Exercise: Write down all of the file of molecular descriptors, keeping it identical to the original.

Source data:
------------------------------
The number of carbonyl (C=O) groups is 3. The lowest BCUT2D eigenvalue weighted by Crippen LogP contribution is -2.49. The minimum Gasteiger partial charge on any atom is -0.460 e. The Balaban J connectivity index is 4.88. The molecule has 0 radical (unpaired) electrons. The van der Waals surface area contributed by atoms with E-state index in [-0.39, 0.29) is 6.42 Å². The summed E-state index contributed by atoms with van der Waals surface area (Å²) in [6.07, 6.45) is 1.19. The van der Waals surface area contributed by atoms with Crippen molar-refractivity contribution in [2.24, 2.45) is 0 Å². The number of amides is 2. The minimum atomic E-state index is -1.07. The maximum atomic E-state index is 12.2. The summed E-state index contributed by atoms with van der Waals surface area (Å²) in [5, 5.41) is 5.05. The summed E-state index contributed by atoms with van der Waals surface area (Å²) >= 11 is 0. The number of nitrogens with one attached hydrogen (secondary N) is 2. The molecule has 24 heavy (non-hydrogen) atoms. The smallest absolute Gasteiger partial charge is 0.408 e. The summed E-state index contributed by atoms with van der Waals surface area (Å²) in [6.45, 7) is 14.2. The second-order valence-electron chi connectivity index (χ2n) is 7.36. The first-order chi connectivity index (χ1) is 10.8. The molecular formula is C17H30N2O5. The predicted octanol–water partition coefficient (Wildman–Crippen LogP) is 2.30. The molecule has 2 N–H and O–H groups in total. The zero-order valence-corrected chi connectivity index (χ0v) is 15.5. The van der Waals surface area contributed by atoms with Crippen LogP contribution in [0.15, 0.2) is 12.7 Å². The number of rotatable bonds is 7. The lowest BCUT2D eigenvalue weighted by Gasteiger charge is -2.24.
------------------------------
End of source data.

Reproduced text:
The number of carbonyl (C=O) groups is 3. The lowest BCUT2D eigenvalue weighted by Crippen LogP contribution is -2.49. The minimum Gasteiger partial charge on any atom is -0.460 e. The Balaban J connectivity index is 4.88. The molecule has 0 radical (unpaired) electrons. The van der Waals surface area contributed by atoms with E-state index in [-0.39, 0.29) is 6.42 Å². The summed E-state index contributed by atoms with van der Waals surface area (Å²) in [6.07, 6.45) is 1.19. The van der Waals surface area contributed by atoms with Crippen molar-refractivity contribution in [2.24, 2.45) is 0 Å². The number of amides is 2. The minimum atomic E-state index is -1.07. The maximum atomic E-state index is 12.2. The summed E-state index contributed by atoms with van der Waals surface area (Å²) in [5, 5.41) is 5.05. The summed E-state index contributed by atoms with van der Waals surface area (Å²) >= 11 is 0. The number of nitrogens with one attached hydrogen (secondary N) is 2. The molecule has 24 heavy (non-hydrogen) atoms. The smallest absolute Gasteiger partial charge is 0.408 e. The summed E-state index contributed by atoms with van der Waals surface area (Å²) in [6.45, 7) is 14.2. The second-order valence-electron chi connectivity index (χ2n) is 7.36. The first-order chi connectivity index (χ1) is 10.8. The molecular formula is C17H30N2O5. The predicted octanol–water partition coefficient (Wildman–Crippen LogP) is 2.30. The molecule has 2 N–H and O–H groups in total. The zero-order valence-corrected chi connectivity index (χ0v) is 15.5. The van der Waals surface area contributed by atoms with Crippen LogP contribution in [0.15, 0.2) is 12.7 Å². The number of rotatable bonds is 7. The lowest BCUT2D eigenvalue weighted by Gasteiger charge is -2.24.